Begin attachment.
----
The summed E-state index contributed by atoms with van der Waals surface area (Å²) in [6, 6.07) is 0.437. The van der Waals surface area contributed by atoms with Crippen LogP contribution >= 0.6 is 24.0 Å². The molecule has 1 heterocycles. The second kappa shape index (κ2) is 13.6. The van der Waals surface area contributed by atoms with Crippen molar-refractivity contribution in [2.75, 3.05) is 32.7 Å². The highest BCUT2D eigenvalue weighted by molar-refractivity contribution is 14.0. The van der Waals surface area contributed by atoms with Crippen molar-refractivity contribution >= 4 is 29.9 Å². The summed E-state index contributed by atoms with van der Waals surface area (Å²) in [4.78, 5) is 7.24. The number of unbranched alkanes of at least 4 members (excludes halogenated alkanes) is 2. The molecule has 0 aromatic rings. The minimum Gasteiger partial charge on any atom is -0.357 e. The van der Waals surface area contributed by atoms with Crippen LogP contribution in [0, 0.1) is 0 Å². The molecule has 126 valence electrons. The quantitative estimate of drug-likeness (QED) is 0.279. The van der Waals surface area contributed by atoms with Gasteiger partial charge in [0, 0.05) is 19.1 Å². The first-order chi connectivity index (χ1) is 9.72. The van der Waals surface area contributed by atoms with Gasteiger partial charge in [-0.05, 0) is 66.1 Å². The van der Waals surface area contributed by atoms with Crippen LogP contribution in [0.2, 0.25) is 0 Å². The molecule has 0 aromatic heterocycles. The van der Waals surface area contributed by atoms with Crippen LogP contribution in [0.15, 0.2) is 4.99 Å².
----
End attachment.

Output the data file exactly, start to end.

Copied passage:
The summed E-state index contributed by atoms with van der Waals surface area (Å²) in [6, 6.07) is 0.437. The van der Waals surface area contributed by atoms with Crippen LogP contribution >= 0.6 is 24.0 Å². The molecule has 1 heterocycles. The second kappa shape index (κ2) is 13.6. The van der Waals surface area contributed by atoms with Crippen molar-refractivity contribution in [2.75, 3.05) is 32.7 Å². The highest BCUT2D eigenvalue weighted by molar-refractivity contribution is 14.0. The van der Waals surface area contributed by atoms with Crippen molar-refractivity contribution >= 4 is 29.9 Å². The summed E-state index contributed by atoms with van der Waals surface area (Å²) in [4.78, 5) is 7.24. The number of unbranched alkanes of at least 4 members (excludes halogenated alkanes) is 2. The molecule has 0 aromatic rings. The minimum Gasteiger partial charge on any atom is -0.357 e. The van der Waals surface area contributed by atoms with Crippen LogP contribution in [0, 0.1) is 0 Å². The molecule has 126 valence electrons. The quantitative estimate of drug-likeness (QED) is 0.279. The van der Waals surface area contributed by atoms with Gasteiger partial charge in [0, 0.05) is 19.1 Å². The first-order chi connectivity index (χ1) is 9.72. The van der Waals surface area contributed by atoms with Gasteiger partial charge in [-0.05, 0) is 66.1 Å². The van der Waals surface area contributed by atoms with Crippen LogP contribution in [0.2, 0.25) is 0 Å². The molecule has 0 aromatic heterocycles. The van der Waals surface area contributed by atoms with Crippen LogP contribution in [0.15, 0.2) is 4.99 Å².